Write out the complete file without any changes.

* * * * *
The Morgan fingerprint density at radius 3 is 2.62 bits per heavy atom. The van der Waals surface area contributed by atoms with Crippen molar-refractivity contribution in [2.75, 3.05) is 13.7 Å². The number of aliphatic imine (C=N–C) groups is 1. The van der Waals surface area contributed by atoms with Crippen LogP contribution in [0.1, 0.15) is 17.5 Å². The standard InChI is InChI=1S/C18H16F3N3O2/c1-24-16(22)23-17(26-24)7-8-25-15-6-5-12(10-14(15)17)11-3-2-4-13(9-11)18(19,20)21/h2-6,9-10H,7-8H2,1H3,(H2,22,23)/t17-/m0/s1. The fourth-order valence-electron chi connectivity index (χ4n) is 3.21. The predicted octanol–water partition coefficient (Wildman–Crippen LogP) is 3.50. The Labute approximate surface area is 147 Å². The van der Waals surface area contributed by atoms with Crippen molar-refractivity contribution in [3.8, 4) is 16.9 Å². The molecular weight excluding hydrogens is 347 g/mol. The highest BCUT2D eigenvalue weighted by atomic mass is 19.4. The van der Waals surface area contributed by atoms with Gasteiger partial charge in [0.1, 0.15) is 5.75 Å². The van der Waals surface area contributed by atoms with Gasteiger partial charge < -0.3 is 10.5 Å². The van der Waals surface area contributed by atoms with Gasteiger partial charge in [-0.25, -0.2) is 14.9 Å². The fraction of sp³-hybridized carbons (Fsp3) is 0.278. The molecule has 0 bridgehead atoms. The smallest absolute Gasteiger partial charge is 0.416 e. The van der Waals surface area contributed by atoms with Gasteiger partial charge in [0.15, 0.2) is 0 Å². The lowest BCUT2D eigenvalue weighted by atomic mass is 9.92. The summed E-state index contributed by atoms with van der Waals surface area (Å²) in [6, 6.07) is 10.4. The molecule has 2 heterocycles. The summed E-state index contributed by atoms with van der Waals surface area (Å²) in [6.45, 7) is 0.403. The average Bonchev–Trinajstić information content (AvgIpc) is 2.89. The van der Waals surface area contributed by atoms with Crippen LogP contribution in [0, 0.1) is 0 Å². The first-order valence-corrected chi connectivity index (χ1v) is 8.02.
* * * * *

The Morgan fingerprint density at radius 3 is 2.62 bits per heavy atom. The van der Waals surface area contributed by atoms with Crippen molar-refractivity contribution in [2.75, 3.05) is 13.7 Å². The number of aliphatic imine (C=N–C) groups is 1. The van der Waals surface area contributed by atoms with Crippen LogP contribution in [0.1, 0.15) is 17.5 Å². The standard InChI is InChI=1S/C18H16F3N3O2/c1-24-16(22)23-17(26-24)7-8-25-15-6-5-12(10-14(15)17)11-3-2-4-13(9-11)18(19,20)21/h2-6,9-10H,7-8H2,1H3,(H2,22,23)/t17-/m0/s1. The fourth-order valence-electron chi connectivity index (χ4n) is 3.21. The predicted octanol–water partition coefficient (Wildman–Crippen LogP) is 3.50. The Labute approximate surface area is 147 Å². The van der Waals surface area contributed by atoms with Crippen molar-refractivity contribution in [3.8, 4) is 16.9 Å². The molecular weight excluding hydrogens is 347 g/mol. The highest BCUT2D eigenvalue weighted by atomic mass is 19.4. The van der Waals surface area contributed by atoms with Gasteiger partial charge in [0.1, 0.15) is 5.75 Å². The van der Waals surface area contributed by atoms with Gasteiger partial charge < -0.3 is 10.5 Å². The van der Waals surface area contributed by atoms with Gasteiger partial charge in [-0.25, -0.2) is 14.9 Å². The fraction of sp³-hybridized carbons (Fsp3) is 0.278. The molecule has 0 bridgehead atoms. The smallest absolute Gasteiger partial charge is 0.416 e. The van der Waals surface area contributed by atoms with Gasteiger partial charge in [0.15, 0.2) is 0 Å². The lowest BCUT2D eigenvalue weighted by atomic mass is 9.92. The summed E-state index contributed by atoms with van der Waals surface area (Å²) in [6, 6.07) is 10.4. The molecule has 2 heterocycles. The summed E-state index contributed by atoms with van der Waals surface area (Å²) in [6.45, 7) is 0.403. The average Bonchev–Trinajstić information content (AvgIpc) is 2.89. The van der Waals surface area contributed by atoms with Crippen LogP contribution in [0, 0.1) is 0 Å². The first-order valence-corrected chi connectivity index (χ1v) is 8.02.